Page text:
Joe

When Joe Dalmonte first moved in, we struggled to know how to help him.

Each day seemed a fight for survival for Joe. He would even rummage through other residents’ belongings looking for food. As the team came to know Joe’s story, they learned to understand his behaviour, as well as how to best care for him.

Joe was born in northern Italy and sent off to a prestigious boarding school in Florence in order to receive his education.

But history had other plans for his learning. Soon after arriving at the school, the Nazi military requisitioned it as their regional headquarters. The boys were imprisoned in their dormitories and denied any provisions. Instead of teachers there were soldiers, instead of books there were guns, and the only class was in how to stay alive.

For two years, the German military occupied the school, and throughout this time Joe honed his skills in survival and providing for those around him. He became a forager, one of the boys who snuck out of the dormitory at night in order to search the school and village for any food or supplies for the others. Each night he went out he risked his life for others.

Over time, the path of the war through the village made it harder for Joe and the other students to survive. Food became more difficult to find. Familiar faces disappeared. Bombs destroyed buildings beyond recognition. Each night he went to bed not knowing if he’d survive the night. After the war, Joe’s work in engineering led him to Australia.

His company sent him to work in the Illawarra area. He met his local barista, Mira, whom he then married. They built a home in Dapto, and raised a family. Joe poured himself into his work over the next 30 years, where his exceptional work ethic, attention to detail, and sharp numeracy skills earned him the nickname ‘The Professor’.

Hard times arrived in 1983 when Joe was in his mid-50s. Mira passed away and shortly after Joe was retrenched.

Remembering this time, Joe’s son Andrew Dalmonte says, ‘This was a stab in the heart for him. He experienced both these losses as a total collapse of his life. He shut down’.

Around 2004 Joe’s health started to deteriorate and his friends and family noticed a dramatic shift in his character. He became lethargic and insular, and he stopped washing and eating regularly. Joe was displaying the first signs of dementia. As a result, Joe reverted to the habits of his childhood in wartime Florence. He shut himself away, began foraging again, stealing from local shops and going through garbage bins. Over the next few years Joe’s memory worsened, he grew resistant to people helping him, and he was eventually hospitalised. It was at this time that Joe was referred to HammondCare’s dementia-specific residential care cottages at Horsley. And although the team at Horsley found it difficult at first to know how to care for Joe, they were determined to understand him and find creative ways to meet his needs. In order to help with the foraging, the staff arranged for Joe to visit the on-site ‘supermarket’ – a replica of a working supermarket designed to engage people with dementia in familiar activities – and would turn a blind eye as Joe pocketed dry food to take to his room. This has given Joe a sense of well-being, and enables him to feel comfortable and in control of his environment.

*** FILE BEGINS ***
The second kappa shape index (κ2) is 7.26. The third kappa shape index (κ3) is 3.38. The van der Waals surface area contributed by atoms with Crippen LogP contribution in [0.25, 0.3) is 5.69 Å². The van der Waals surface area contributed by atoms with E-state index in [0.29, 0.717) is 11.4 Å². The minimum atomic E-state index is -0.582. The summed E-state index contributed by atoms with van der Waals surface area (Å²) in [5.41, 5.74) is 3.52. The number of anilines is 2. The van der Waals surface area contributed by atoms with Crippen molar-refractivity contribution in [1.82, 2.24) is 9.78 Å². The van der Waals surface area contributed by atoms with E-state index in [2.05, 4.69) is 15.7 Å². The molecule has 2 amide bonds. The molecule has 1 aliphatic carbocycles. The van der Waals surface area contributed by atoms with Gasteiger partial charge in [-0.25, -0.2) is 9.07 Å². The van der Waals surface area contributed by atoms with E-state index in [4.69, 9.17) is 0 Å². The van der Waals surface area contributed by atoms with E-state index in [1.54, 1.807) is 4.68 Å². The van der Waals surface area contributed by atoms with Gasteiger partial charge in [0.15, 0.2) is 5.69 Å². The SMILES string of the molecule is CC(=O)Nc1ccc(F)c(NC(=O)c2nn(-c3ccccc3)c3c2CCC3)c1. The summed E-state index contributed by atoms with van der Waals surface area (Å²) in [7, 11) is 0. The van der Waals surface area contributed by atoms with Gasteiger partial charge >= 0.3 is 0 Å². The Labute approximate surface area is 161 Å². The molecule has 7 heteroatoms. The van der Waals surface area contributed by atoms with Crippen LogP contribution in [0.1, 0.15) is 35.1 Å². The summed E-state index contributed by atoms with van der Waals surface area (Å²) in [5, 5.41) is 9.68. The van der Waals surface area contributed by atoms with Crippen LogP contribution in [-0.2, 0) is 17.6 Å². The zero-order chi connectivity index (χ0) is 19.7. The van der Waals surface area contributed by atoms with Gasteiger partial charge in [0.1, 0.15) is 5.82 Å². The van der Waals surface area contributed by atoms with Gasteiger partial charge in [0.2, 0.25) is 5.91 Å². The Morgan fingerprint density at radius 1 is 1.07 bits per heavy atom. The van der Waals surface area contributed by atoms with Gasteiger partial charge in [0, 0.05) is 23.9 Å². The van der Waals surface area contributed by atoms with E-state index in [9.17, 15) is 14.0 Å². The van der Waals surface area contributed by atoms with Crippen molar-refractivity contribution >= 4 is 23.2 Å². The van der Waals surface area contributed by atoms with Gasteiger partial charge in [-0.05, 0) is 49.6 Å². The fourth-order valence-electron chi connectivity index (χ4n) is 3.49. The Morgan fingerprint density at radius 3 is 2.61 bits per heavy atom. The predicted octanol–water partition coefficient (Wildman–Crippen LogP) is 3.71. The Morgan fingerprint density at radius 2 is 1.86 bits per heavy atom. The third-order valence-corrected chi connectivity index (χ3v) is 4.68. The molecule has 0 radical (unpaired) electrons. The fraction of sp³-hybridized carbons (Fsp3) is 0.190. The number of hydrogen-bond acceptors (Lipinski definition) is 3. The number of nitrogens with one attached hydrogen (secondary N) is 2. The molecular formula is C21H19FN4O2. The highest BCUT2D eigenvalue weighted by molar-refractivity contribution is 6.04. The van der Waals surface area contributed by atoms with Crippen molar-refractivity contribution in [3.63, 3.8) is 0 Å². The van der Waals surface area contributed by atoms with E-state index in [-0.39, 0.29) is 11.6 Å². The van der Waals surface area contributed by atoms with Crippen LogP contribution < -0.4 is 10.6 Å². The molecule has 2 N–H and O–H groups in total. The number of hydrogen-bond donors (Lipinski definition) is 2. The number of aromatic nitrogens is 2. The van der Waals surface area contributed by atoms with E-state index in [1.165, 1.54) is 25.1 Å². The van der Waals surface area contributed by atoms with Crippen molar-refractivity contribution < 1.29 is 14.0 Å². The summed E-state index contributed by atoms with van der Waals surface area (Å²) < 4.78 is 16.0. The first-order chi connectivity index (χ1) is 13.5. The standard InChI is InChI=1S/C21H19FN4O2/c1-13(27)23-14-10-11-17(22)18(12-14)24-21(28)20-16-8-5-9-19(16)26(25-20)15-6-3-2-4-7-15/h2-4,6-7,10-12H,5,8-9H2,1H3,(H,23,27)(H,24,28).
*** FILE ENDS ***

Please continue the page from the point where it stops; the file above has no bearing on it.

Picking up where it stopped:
Joe’s son Andrew visits his dad regularly, and has noticed how greatly his quality of life has improved. ‘He’s happy as Larry at HammondCare. His health has improved astronomically.

He always used to say, ‘I’ve lived too long’. But since coming to HammondCare he never says that anymore. He’s found a place where he can just be. He’s not stressed about anything, and he’s rediscovered the benefits of company. And thank goodness for your food! It’s just awesome. Everything’s fresh and Dad prepares some of it himself. It’s perfect. I’ve seen other services where you could bounce the food off the floor it’s so overcooked. Who wants to eat that? So please don’t stop serving fresh food, Dad loves it’.

Moving to HammondCare Horsley has been a restorative experience for Joe. He was once at a point where he couldn’t recognise anyone in his photos, but lately these details have been coming back to him. This kind of improvement is not the experience of everyone who lives with dementia, but it has been a delight for the team at Horsley to see Joe’s improvement as they’ve come to know him and care for him.

Case notes

Joe arrived at HammondCare Horsley in October 2011 with a diagnosis of dementia. Immediately prior to moving in he was living a largely isolated life, and his personal care and nutrition were quite low.
When Joe arrived it was clear that he was not used to social interaction in the same way our other residents were. It was important to us to help him feel comfortable. We gave him the freedom to be as involved as he would like, and made sure that he felt in control of interactions with staff.
He’s in a much better place now. We found it helpful to ask for his help with everyday activities, like taking out the garbage bins. He is a gentleman, and so would of course be willing to help, and this initially helped him become interested in going for walks and leaving his room.
As we got to know Joe we came to understand the survivalist mindset he was coming from, and we tried out a few things to meet his needs in this context. It was very satisfying to be able to make him feel comfortable. His overall health and well-being have improved over the past three years, and this is a delight to see.
Angela Rolls
Team Leader
HammondCare Horsley